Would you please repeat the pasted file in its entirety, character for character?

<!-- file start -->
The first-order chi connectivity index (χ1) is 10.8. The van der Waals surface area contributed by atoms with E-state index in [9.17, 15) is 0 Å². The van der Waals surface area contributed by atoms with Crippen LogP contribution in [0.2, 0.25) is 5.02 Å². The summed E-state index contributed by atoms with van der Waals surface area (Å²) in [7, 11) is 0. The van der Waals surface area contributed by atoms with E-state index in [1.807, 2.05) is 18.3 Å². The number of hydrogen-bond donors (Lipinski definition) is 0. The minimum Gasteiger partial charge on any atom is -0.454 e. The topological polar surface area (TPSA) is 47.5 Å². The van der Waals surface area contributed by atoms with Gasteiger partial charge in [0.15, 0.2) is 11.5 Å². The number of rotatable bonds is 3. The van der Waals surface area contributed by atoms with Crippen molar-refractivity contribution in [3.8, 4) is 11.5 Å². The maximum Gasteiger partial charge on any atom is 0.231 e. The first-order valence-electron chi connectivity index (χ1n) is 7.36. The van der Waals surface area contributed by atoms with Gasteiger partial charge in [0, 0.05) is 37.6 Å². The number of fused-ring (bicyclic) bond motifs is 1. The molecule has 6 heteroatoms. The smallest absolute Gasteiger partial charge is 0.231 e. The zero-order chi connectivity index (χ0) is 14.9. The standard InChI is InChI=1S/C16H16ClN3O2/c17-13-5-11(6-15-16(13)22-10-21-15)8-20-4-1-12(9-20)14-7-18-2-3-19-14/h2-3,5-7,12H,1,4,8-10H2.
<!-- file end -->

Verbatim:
The first-order chi connectivity index (χ1) is 10.8. The van der Waals surface area contributed by atoms with E-state index in [9.17, 15) is 0 Å². The van der Waals surface area contributed by atoms with Crippen LogP contribution in [0.2, 0.25) is 5.02 Å². The summed E-state index contributed by atoms with van der Waals surface area (Å²) in [7, 11) is 0. The van der Waals surface area contributed by atoms with E-state index in [1.807, 2.05) is 18.3 Å². The number of hydrogen-bond donors (Lipinski definition) is 0. The minimum Gasteiger partial charge on any atom is -0.454 e. The topological polar surface area (TPSA) is 47.5 Å². The van der Waals surface area contributed by atoms with Gasteiger partial charge in [0.15, 0.2) is 11.5 Å². The number of rotatable bonds is 3. The van der Waals surface area contributed by atoms with Crippen molar-refractivity contribution in [3.8, 4) is 11.5 Å². The maximum Gasteiger partial charge on any atom is 0.231 e. The first-order valence-electron chi connectivity index (χ1n) is 7.36. The van der Waals surface area contributed by atoms with Gasteiger partial charge in [0, 0.05) is 37.6 Å². The number of fused-ring (bicyclic) bond motifs is 1. The molecule has 6 heteroatoms. The smallest absolute Gasteiger partial charge is 0.231 e. The zero-order chi connectivity index (χ0) is 14.9. The standard InChI is InChI=1S/C16H16ClN3O2/c17-13-5-11(6-15-16(13)22-10-21-15)8-20-4-1-12(9-20)14-7-18-2-3-19-14/h2-3,5-7,12H,1,4,8-10H2.